What significance does the number 224 have to Ronde Barber's sublime NFL career? If you didn't know before today, you have something in common with at least one man: Barber himself.
On Saturday at Bank of America Field in Charlotte, Barber will play in the 224th regular-season game of his career, all with the Tampa Bay Buccaneers. Once he has recorded his first snap, he will have officially played in as many games as any person in franchise history.
Barber's 224th game played will tie him in Buc annals with linebacker Derrick Brooks, who was so good and so unbreakable for 14 straight seasons that he essentially became the face for a franchise that has been playing football for 36 years. Only a few other men could possibly usurp Brooks for that spot, perhaps Lee Roy Selmon or John McKay.
And now, it has to be said, Ronde Barber. Everything that made Brooks so instantly recognizable as one of the Buccaneers' all-time greats – his out-sized production, his iron will, his never-miss-a-day-of-work mentality, his unshakable character, his team-first attitude – applies just as perfectly to Barber. Now that Barber has caught Brooks at the top of the one stat that speaks most directly to what a player means to a franchise, there is even more reason to mention those two players in the same breath.
"He was the consummate pro," said Barber. "It's an honor just to be in that conversation. You talk about professionalism, coming in and doing your job every day – that's Derrick. I guess things like this are part of the reward for doing that, or an acknowledgement of that. So, yeah, it's cool."
Those who know Barber will not be surprised to hear that his praise of Brooks was by far the most effusive he got about this particularly milestone. The franchise's all-time leader in interceptions was honestly not aware, until informed after practice on Thursday, that he was on the verge of catching his former teammate. Of course, Barber will go on to break Brooks' record in the 2011 season finale in Atlanta, but even that is not likely to get much of a reaction from a player who has never been into self-promotion.
"I guess I'll look at it as: 'It is what it is,'" Barber said. "I've been able to do my job for a long time. It's somewhat of an honor, I guess, but it comes with me doing my job day-in and day-out. I've been lucky, man. I haven't been hurt. I've got a bunch of people that believe in me in the organization."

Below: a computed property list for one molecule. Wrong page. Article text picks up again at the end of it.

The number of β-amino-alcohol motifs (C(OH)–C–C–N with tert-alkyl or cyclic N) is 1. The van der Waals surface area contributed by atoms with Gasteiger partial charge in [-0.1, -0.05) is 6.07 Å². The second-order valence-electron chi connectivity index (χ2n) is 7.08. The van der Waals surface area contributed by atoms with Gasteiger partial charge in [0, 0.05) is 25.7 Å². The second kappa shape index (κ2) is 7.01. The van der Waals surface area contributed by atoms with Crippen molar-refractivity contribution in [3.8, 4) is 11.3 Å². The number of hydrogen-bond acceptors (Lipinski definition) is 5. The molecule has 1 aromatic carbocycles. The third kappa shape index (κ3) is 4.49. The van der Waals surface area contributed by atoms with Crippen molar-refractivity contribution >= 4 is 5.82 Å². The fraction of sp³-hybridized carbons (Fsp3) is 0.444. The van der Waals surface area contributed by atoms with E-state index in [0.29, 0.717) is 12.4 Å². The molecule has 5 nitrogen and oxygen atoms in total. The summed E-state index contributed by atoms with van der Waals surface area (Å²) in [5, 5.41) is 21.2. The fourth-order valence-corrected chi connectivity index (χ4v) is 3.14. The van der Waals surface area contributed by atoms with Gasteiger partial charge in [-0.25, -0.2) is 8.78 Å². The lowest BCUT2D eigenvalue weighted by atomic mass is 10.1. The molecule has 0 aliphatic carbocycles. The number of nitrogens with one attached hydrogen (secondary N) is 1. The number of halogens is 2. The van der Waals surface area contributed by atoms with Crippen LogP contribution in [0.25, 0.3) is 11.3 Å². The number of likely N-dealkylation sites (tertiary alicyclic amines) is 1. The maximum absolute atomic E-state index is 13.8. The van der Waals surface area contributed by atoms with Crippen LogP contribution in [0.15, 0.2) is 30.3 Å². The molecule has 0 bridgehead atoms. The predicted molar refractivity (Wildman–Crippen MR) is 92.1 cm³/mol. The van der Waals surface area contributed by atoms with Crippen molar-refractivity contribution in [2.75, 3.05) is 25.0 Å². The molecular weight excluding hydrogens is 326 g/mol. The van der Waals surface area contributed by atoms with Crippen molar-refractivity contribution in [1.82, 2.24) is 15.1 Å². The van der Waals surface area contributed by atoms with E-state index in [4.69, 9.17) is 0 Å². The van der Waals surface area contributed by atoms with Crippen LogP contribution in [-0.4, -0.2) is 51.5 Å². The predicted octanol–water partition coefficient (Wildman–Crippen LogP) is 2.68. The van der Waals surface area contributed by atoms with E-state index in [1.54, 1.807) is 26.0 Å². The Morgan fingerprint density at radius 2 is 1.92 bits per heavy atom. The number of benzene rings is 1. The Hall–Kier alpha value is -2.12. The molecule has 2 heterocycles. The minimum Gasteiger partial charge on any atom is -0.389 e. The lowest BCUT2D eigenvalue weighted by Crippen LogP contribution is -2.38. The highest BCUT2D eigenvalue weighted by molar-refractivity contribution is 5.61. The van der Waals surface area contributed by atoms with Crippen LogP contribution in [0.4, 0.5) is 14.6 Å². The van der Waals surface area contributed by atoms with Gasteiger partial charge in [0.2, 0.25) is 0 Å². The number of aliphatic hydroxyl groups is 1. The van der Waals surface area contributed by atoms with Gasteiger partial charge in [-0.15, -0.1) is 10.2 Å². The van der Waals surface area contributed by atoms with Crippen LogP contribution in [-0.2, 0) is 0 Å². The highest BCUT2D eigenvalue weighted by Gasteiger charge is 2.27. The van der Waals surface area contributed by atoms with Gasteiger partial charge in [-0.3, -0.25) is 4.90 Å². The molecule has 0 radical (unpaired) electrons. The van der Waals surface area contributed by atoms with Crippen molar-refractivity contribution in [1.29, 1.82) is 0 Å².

Often when discussing a player who is closing in a milestone, one uses a qualifier to account for the possibility of something unexpected happening. In other words, we might have phrased the above note as, 'Assuming Barber is able to play in the season finale in Atlanta…" It's hardly worth bothering with here, however. (Although, yes, we just knocked on wood.) Barber has played in every single game the Buccaneers have staged since the 1998 opener, a span of 14 grueling NFL seasons. You could probably count on one hand the number of times he's even appeared on the team's injury report in that span.
Which is not to say Barber has never been hurt. This is the NFL, after all, and virtually every player on the roster is dealing with some sort of ache or pain in late December. But Barber has toughed through such aches every time, and helped himself avoid anything more serious with his unyielding approach to his craft.
"Ronde's one of those guys that takes care of his body," said Head Coach Raheem Morris, who has also previously served as Barber's position coach. "He eats the right things, does the right things, practices the correct way. He doesn't even want to miss practice. He's one of those types of guys. He wants to go out there and go through his deal. In the offseason, he has a plan and he sticks to it."